Background: The older adult population is expected to grow, presenting potential challenges for individuals and society. Maintenance of older adults’ health will be an important factor for healthy aging. It will also be a challenge for health professionals who work to promote health and create care equity conditions. To promote healthy aging and equal care, an overview of older adults’ self-rated health is needed. The aim of this study was to describe self-rated health among older adults’ living at home and age group and gender-based health differences.
Method: A descriptive and a comparative cross-sectional study. The questionnaire study was part of a Swedish national population study. Randomly selected older adults 65–84 years living in five counties in central Sweden. The response rates were 79% and 75% for those 65–79 years and 80–84 years, respectively. Participants (n = 13922) were divided into two age groups: 65–79 years (n = 5926 male, n = 5755 female) and 80–84 years (n = 1208 male, n = 1033 female).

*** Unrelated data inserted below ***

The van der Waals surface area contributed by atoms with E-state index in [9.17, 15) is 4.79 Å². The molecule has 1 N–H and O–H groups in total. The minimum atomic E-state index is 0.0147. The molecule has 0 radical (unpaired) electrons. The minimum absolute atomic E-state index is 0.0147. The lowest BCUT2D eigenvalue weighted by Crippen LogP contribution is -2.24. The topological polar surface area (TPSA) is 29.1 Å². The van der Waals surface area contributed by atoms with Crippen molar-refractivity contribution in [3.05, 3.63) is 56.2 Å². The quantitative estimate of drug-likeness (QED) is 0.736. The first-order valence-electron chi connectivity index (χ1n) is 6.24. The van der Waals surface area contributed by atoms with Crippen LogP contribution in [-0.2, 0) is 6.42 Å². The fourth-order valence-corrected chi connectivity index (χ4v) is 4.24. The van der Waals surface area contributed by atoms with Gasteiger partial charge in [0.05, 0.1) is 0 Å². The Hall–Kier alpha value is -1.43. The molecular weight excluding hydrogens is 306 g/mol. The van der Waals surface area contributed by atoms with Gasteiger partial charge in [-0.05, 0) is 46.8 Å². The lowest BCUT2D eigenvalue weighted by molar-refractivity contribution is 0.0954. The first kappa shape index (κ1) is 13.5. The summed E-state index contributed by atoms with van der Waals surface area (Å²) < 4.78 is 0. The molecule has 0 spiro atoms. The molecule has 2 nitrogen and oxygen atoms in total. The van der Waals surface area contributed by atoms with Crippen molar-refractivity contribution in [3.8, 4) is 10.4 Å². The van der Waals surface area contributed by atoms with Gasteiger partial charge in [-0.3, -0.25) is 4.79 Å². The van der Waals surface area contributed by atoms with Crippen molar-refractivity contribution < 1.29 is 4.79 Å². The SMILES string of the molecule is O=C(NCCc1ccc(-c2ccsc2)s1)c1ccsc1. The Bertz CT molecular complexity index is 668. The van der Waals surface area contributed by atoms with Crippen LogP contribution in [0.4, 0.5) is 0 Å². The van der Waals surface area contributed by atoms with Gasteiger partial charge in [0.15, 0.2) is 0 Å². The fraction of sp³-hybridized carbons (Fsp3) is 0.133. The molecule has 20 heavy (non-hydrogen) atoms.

Results and conclusions: Older adults generally self-rated their health as well, especially in the age group aged 65–79 years. Females self-rated their health as poorer than did males, especially among those aged 65–79 years. Gender-based health differences decreased in the group aged 80–84 years. It is important to address these gender-based health differences; health policies and programmes need topromote equitable healthy aging.
2016. Vol. 5, no 5